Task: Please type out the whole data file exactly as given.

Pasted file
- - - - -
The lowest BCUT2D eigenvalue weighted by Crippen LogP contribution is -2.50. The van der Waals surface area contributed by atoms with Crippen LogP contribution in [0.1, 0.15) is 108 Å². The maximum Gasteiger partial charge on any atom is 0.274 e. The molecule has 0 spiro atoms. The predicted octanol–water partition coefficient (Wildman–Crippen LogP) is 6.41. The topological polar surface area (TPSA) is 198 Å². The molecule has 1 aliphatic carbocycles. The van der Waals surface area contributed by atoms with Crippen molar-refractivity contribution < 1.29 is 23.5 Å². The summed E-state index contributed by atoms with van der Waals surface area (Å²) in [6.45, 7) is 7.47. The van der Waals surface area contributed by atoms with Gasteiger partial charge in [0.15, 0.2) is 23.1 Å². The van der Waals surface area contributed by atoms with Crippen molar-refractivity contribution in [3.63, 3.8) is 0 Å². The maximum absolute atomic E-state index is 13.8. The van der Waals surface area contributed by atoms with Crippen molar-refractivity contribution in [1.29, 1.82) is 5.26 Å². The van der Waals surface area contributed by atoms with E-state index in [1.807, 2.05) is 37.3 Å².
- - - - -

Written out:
The lowest BCUT2D eigenvalue weighted by Crippen LogP contribution is -2.50. The van der Waals surface area contributed by atoms with Crippen LogP contribution in [0.1, 0.15) is 108 Å². The maximum Gasteiger partial charge on any atom is 0.274 e. The molecule has 0 spiro atoms. The predicted octanol–water partition coefficient (Wildman–Crippen LogP) is 6.41. The topological polar surface area (TPSA) is 198 Å². The molecule has 1 aliphatic carbocycles. The van der Waals surface area contributed by atoms with Crippen molar-refractivity contribution < 1.29 is 23.5 Å². The summed E-state index contributed by atoms with van der Waals surface area (Å²) in [6.45, 7) is 7.47. The van der Waals surface area contributed by atoms with Gasteiger partial charge in [0.15, 0.2) is 23.1 Å². The van der Waals surface area contributed by atoms with Crippen molar-refractivity contribution in [3.63, 3.8) is 0 Å². The maximum absolute atomic E-state index is 13.8. The van der Waals surface area contributed by atoms with Crippen molar-refractivity contribution in [1.29, 1.82) is 5.26 Å². The van der Waals surface area contributed by atoms with E-state index in [1.807, 2.05) is 37.3 Å².